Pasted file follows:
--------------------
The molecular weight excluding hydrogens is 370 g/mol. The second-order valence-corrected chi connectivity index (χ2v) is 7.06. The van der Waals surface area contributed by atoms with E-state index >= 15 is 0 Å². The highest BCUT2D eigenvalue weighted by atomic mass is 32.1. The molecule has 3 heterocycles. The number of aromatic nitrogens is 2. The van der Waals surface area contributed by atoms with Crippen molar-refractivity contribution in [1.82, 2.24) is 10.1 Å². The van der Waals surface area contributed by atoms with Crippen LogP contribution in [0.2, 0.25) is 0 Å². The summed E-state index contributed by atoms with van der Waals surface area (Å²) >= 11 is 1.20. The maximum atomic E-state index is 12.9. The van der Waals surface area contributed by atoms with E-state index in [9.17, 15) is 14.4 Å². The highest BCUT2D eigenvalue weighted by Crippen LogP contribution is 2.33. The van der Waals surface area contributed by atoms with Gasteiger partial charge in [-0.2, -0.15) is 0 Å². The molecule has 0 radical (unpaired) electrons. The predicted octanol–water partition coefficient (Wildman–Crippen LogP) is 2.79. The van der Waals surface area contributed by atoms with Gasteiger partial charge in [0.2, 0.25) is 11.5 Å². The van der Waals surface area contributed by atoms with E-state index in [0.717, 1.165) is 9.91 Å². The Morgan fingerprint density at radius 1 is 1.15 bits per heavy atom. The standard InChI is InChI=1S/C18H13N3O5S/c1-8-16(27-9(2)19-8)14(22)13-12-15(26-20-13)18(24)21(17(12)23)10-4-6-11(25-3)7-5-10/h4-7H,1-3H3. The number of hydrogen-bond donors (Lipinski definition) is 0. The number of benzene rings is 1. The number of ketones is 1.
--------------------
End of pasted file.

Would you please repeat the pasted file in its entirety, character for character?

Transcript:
The molecular weight excluding hydrogens is 370 g/mol. The second-order valence-corrected chi connectivity index (χ2v) is 7.06. The van der Waals surface area contributed by atoms with E-state index >= 15 is 0 Å². The highest BCUT2D eigenvalue weighted by atomic mass is 32.1. The molecule has 3 heterocycles. The number of aromatic nitrogens is 2. The van der Waals surface area contributed by atoms with Crippen molar-refractivity contribution in [1.82, 2.24) is 10.1 Å². The van der Waals surface area contributed by atoms with Crippen LogP contribution in [0.2, 0.25) is 0 Å². The summed E-state index contributed by atoms with van der Waals surface area (Å²) >= 11 is 1.20. The maximum atomic E-state index is 12.9. The van der Waals surface area contributed by atoms with E-state index in [9.17, 15) is 14.4 Å². The highest BCUT2D eigenvalue weighted by Crippen LogP contribution is 2.33. The van der Waals surface area contributed by atoms with Gasteiger partial charge in [-0.2, -0.15) is 0 Å². The molecule has 0 radical (unpaired) electrons. The predicted octanol–water partition coefficient (Wildman–Crippen LogP) is 2.79. The van der Waals surface area contributed by atoms with Gasteiger partial charge in [0.2, 0.25) is 11.5 Å². The van der Waals surface area contributed by atoms with E-state index in [0.717, 1.165) is 9.91 Å². The Morgan fingerprint density at radius 1 is 1.15 bits per heavy atom. The standard InChI is InChI=1S/C18H13N3O5S/c1-8-16(27-9(2)19-8)14(22)13-12-15(26-20-13)18(24)21(17(12)23)10-4-6-11(25-3)7-5-10/h4-7H,1-3H3. The number of hydrogen-bond donors (Lipinski definition) is 0. The number of benzene rings is 1. The number of ketones is 1.